For-profit colleges devote less than a third of what public universities spend on educating students, even though the for-profit institutions charge nearly twice as much as their public counterparts for tuition, according to new federal government data released Thursday.

Students attending bachelor's degree programs at for-profit schools are also much less likely to graduate than students who attend public universities or private non-profit schools, concludes the report from the National Center for Education Statistics. One in five students graduate from for-profit bachelor's degree programs within six years, compared to more than half of students at public universities.

The new federal data lands amid fierce debate over the practices of for-profit colleges, which confront the stiffest government scrutiny in decades. The Obama administration has been crafting new rules aimed at preventing schools from promising more than they can deliver, in response to reports that many tout their training programs as stepping stones to lucrative careers only to set up students up for jobs whose wages will rarely keep pace with their resulting debt burdens. The for-profit industry relies heavily on federal student aid as part of its business model, but the industry is responsible for an increasing number of defaults in the federal student loan program.

The Department of Education is expected to finalize the new rules within the next few weeks. The rules could limit federal student aid money flowing to programs at for-profit schools and some non-profit vocational programs that yield too many graduates who are unable to pay off their debts.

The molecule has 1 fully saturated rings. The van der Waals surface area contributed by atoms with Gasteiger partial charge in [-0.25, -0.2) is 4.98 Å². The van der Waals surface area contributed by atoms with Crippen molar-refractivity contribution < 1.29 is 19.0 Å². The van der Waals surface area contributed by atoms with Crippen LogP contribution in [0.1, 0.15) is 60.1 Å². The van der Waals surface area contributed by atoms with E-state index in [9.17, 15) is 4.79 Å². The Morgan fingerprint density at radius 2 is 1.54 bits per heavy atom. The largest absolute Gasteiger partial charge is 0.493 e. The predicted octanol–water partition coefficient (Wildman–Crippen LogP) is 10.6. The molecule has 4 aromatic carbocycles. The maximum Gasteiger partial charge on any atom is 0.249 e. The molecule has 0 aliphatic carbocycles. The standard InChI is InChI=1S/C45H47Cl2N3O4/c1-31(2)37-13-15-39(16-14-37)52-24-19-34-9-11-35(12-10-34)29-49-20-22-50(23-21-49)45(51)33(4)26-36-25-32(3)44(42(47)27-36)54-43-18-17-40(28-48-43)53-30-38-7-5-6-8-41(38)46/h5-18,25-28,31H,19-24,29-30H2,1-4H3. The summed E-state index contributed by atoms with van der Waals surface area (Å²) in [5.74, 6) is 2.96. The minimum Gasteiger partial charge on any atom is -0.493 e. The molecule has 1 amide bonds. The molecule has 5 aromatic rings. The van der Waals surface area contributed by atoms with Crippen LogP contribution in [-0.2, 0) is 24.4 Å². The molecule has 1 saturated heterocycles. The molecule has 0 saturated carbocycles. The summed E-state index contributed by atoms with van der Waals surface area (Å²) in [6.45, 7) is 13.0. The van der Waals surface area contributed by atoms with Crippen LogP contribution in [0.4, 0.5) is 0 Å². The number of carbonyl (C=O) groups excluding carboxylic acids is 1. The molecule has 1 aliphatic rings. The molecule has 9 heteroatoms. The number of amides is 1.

Congress requires the Department of Education to publish the "Condition of Education" report every year. But this year, the government took a closer look at trends in higher education, analyzing statistics pertaining to students across different college sectors.

Undergraduate enrollment has skyrocketed overall throughout the past decade, but some of the fastest growth has occurred at for-profit schools. Publicly traded education companies such as Education Management Corp. and the Apollo Group, which owns University of Phoenix, have expanded online offerings and marketed aggressively to older students who may not have attended college in the past.

"One thing that kept jumping out is that the universe of postsecondary education has really changed over the last decade," said Jack Buckley, commissioner of the National Center for Education Statistics. "We thought it was a good time to highlight it."

Although for-profit schools enroll about 10 percent of the nation's college population, 45 percent of students who defaulted on their loans attended such institutions.